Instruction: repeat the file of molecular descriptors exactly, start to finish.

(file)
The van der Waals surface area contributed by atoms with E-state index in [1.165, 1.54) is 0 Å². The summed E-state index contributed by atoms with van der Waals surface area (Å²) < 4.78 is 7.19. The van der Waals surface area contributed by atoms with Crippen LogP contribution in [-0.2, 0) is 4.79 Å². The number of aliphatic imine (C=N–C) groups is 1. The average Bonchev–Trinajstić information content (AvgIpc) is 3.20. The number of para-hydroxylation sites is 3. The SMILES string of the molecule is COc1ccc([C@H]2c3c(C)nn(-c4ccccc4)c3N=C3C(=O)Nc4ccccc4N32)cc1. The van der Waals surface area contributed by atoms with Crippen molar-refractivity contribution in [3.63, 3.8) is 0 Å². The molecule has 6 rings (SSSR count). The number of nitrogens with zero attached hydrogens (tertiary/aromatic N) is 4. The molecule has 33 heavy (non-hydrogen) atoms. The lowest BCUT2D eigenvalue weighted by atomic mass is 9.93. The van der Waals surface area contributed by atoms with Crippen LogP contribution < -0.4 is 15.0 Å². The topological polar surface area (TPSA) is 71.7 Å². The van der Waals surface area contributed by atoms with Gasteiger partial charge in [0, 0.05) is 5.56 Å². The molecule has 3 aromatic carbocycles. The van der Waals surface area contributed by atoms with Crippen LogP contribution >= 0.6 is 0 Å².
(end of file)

The van der Waals surface area contributed by atoms with E-state index in [1.165, 1.54) is 0 Å². The summed E-state index contributed by atoms with van der Waals surface area (Å²) < 4.78 is 7.19. The van der Waals surface area contributed by atoms with Crippen LogP contribution in [-0.2, 0) is 4.79 Å². The number of aliphatic imine (C=N–C) groups is 1. The average Bonchev–Trinajstić information content (AvgIpc) is 3.20. The number of para-hydroxylation sites is 3. The SMILES string of the molecule is COc1ccc([C@H]2c3c(C)nn(-c4ccccc4)c3N=C3C(=O)Nc4ccccc4N32)cc1. The van der Waals surface area contributed by atoms with Crippen molar-refractivity contribution in [3.63, 3.8) is 0 Å². The molecule has 6 rings (SSSR count). The number of nitrogens with zero attached hydrogens (tertiary/aromatic N) is 4. The molecule has 33 heavy (non-hydrogen) atoms. The lowest BCUT2D eigenvalue weighted by atomic mass is 9.93. The van der Waals surface area contributed by atoms with Crippen LogP contribution < -0.4 is 15.0 Å². The topological polar surface area (TPSA) is 71.7 Å². The van der Waals surface area contributed by atoms with Gasteiger partial charge in [0, 0.05) is 5.56 Å². The molecule has 3 aromatic carbocycles. The van der Waals surface area contributed by atoms with Crippen LogP contribution >= 0.6 is 0 Å².